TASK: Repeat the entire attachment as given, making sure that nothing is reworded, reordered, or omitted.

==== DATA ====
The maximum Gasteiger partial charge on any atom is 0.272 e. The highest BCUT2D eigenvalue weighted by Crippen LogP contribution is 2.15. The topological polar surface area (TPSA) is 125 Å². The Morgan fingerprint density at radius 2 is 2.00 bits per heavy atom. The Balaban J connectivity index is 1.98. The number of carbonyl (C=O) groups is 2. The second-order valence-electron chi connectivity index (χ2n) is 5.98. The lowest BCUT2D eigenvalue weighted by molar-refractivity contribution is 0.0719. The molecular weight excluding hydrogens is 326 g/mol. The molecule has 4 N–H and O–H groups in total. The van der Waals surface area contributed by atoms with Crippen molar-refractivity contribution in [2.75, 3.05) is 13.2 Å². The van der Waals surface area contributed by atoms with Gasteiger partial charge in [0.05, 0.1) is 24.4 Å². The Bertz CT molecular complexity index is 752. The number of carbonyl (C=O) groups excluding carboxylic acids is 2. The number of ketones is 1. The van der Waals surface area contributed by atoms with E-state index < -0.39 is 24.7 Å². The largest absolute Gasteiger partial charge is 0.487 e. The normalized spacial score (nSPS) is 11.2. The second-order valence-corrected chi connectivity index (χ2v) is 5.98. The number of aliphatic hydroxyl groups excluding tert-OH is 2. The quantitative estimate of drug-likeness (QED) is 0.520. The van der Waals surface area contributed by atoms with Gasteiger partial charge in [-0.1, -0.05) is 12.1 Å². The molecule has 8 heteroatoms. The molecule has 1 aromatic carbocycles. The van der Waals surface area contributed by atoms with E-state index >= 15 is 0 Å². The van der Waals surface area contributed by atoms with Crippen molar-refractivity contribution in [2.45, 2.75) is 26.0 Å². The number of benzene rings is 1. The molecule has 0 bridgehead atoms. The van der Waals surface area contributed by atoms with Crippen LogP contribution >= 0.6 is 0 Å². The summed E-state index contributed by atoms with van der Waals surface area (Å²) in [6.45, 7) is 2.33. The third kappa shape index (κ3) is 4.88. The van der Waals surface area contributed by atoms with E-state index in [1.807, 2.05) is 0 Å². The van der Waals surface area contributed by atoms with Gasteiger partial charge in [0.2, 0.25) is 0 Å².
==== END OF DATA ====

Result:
The maximum Gasteiger partial charge on any atom is 0.272 e. The highest BCUT2D eigenvalue weighted by Crippen LogP contribution is 2.15. The topological polar surface area (TPSA) is 125 Å². The Morgan fingerprint density at radius 2 is 2.00 bits per heavy atom. The Balaban J connectivity index is 1.98. The number of carbonyl (C=O) groups is 2. The second-order valence-electron chi connectivity index (χ2n) is 5.98. The lowest BCUT2D eigenvalue weighted by molar-refractivity contribution is 0.0719. The molecular weight excluding hydrogens is 326 g/mol. The molecule has 4 N–H and O–H groups in total. The van der Waals surface area contributed by atoms with Crippen molar-refractivity contribution in [2.75, 3.05) is 13.2 Å². The van der Waals surface area contributed by atoms with Gasteiger partial charge in [0.05, 0.1) is 24.4 Å². The Bertz CT molecular complexity index is 752. The number of carbonyl (C=O) groups excluding carboxylic acids is 2. The number of ketones is 1. The van der Waals surface area contributed by atoms with E-state index < -0.39 is 24.7 Å². The largest absolute Gasteiger partial charge is 0.487 e. The normalized spacial score (nSPS) is 11.2. The second-order valence-corrected chi connectivity index (χ2v) is 5.98. The number of aliphatic hydroxyl groups excluding tert-OH is 2. The quantitative estimate of drug-likeness (QED) is 0.520. The van der Waals surface area contributed by atoms with Gasteiger partial charge in [-0.1, -0.05) is 12.1 Å². The molecule has 8 heteroatoms. The molecule has 1 aromatic carbocycles. The van der Waals surface area contributed by atoms with E-state index >= 15 is 0 Å². The van der Waals surface area contributed by atoms with Crippen molar-refractivity contribution in [2.45, 2.75) is 26.0 Å². The number of benzene rings is 1. The molecule has 0 bridgehead atoms. The van der Waals surface area contributed by atoms with Crippen LogP contribution >= 0.6 is 0 Å². The summed E-state index contributed by atoms with van der Waals surface area (Å²) in [6.45, 7) is 2.33. The third kappa shape index (κ3) is 4.88. The van der Waals surface area contributed by atoms with E-state index in [1.807, 2.05) is 0 Å². The van der Waals surface area contributed by atoms with Gasteiger partial charge in [0.2, 0.25) is 0 Å².